The Conditions of Mindfulness

In the recent “Living Mindfully” conference at Fourth Presbyterian Church, we were discussing the characteristics of mindfulness. Jon Kabat Zinn (1994) has famously said that “Mindfulness is a way of paying attention: on purpose, in the present, and non-judgmentally.” In his recent book, The Wise Heart, Jack Kornfield (2008) discusses mindfulness as a function of Recognition, Acceptance, Investigation, and Non-identification (RAIN).

My own summary of the nature of mindfulness is that it depends on our WILLINGness to be completely present.

  • Welcoming. This refers to our openness to experience, and is the opposite of experiential avoidance (EA - see this previous post). Our typical response to difficult experiences is EA: we try to avoid or reject the experience. This actually increases our distress, since experiences cannot really be “erased” once they have occurred. It turns out that EA adds insult to injury: we have our original distress and we have the damage done by our misguided attempts to refuse it. Being welcoming is not simply passive acceptance, but a deliberate choosing of this very experience, regardless of whether it is pleasant or unpleasant.
  • Intentional. Our ability to be mindful depends on forming and sustaining the intention to be mindful. We make a commitment to cultivate mindful awareness, and encourage ourselves in this direction throughout the day. Without our intent, (what Jon Kabat Zinn talked about as being mindful “on purpose”) we would not be able to take advantage of the opportunities we have for mindfulness.
  • Letting go. To be mindful, we have to develop the ability to extricate ourselves from the proliferation of thought (papanca) that results in mental grasping or clinging (upadana). Letting go of a train of thought, once we have become involved in it, is the psychological process that lets us turn dreaming into wakefulness. Letting go is required for that ability to take a fresh relationship to what is happening that we call “beginner’s mind.”
  • Loving. Being loving means accepting what is, as it is. We could call this, taking good care of the experience. “Loving exactly what is” is non-striving in nature, and it is the essential condition of intimacy.
  • Inclusive. We bring our whole self to our encounter with the world, and we are aware that there are always vast dimensions of both self and the world that we cannot experience at any given time. Mindfulness is willing to include the aspects of the world that we normally exclude with our habits and prejudices.
  • Non-reactive. Gradually, in the practice of mindfulness, we come to realize that an experience is not necessarily a call to action. We are descriptive rather than evaluative. Learning to be non-reactive is necessary condition for being welcoming. It opens the way for us to be responsive to our problems rather than simply reacting in an automatic way.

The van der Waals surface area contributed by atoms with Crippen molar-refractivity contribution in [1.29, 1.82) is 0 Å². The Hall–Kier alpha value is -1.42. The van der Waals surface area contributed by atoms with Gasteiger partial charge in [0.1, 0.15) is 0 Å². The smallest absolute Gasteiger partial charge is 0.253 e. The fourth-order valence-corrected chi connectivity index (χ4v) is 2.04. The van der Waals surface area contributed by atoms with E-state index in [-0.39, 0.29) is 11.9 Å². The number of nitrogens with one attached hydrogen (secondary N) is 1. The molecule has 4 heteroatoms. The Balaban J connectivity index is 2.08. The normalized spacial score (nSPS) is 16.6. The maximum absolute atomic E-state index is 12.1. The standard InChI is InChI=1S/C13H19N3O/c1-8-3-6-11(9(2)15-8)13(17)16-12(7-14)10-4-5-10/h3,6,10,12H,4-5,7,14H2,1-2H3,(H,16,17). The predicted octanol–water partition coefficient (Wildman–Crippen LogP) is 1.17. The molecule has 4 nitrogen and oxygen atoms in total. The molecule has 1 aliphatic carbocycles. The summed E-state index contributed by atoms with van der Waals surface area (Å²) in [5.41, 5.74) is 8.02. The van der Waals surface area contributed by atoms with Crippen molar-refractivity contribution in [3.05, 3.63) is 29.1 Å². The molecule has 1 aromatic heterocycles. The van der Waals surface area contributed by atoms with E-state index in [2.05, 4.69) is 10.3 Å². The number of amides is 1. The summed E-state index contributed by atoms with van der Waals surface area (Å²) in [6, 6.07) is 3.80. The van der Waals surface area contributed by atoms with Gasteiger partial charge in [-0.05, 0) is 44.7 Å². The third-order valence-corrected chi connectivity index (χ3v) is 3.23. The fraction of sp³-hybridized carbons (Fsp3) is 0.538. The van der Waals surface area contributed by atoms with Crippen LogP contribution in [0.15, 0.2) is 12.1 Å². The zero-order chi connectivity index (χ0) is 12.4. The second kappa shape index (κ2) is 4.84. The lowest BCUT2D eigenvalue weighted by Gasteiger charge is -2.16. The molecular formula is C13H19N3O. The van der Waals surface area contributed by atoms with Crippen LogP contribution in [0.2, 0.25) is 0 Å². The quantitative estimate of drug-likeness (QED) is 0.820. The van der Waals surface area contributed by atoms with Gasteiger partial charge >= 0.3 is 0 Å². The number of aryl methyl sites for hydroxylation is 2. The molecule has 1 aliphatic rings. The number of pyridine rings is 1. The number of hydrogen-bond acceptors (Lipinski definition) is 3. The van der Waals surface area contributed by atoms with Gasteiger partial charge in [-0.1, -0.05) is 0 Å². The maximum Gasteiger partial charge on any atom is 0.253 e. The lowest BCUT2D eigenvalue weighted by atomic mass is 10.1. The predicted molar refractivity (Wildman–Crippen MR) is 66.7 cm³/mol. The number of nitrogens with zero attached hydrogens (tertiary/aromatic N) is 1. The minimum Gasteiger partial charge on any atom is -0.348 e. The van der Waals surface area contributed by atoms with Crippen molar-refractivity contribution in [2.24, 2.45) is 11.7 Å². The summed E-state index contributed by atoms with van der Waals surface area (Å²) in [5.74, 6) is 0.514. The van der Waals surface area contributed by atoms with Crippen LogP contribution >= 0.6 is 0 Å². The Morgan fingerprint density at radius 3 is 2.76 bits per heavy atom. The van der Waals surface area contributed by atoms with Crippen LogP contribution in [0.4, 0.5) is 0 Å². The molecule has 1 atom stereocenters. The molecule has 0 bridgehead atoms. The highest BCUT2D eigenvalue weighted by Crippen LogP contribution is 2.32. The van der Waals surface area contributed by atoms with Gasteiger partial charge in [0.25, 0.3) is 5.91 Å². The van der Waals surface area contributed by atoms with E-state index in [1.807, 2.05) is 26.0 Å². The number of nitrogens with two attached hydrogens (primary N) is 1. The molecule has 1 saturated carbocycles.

• Grounded. To be grounded in the present moment is to know our experience for what it is. A synonym for “grounded” might be “realistic.” Thoughts are not fused with reality, and we do not mistake our thoughts, concepts, or linguistic conventions for the actual world. When we are grounded in our experience (present moment awareness) and realistic about what it is (thoughts are just thoughts, not facts) we are in the best position to respond with skillfulness.
This is a brief outline of the factors of mindfulness. I’d appreciate your thoughts, questions, and feedback.

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4 comments:

kikipotamus said...

Thank you for this. I have been working with a 3-step process from Pema Chodron's talks and also with the RAIN steps from Jack Kornfield's books. This outline of 7 steps is very helpful to me in filling in more of the multiple aspects of the process.

Annie said...

That was a wonderful post, and so very helpful! Thank you, for leaving a comment on my blog, it too was helpful. I will be coming back and checking your site out later.

sukipoet said...

I came here from Kikipotamus. Enjoyed reading your descriptions of mindfulness. I suppose one cant' read too many approaches to describing present moment awareness. Not that it is complex, but rather so hard to remember to be there. If that's what one is doing...remembering. For I suppose at some point it becomes second nature.

Roger Thomson, Ph.D. said...

The Sanskrit word that we translate as "mindfulness" (sati) actually does have the connotation of "remembering," so your comment is in line with the ancient insights. I think that the more we practice, the better we get at remembering to be mindful, but it doesn't seem to be an effortless "default" for anyone (with the possible exception of Thich Nhat Hanh!). Thanks for your comments.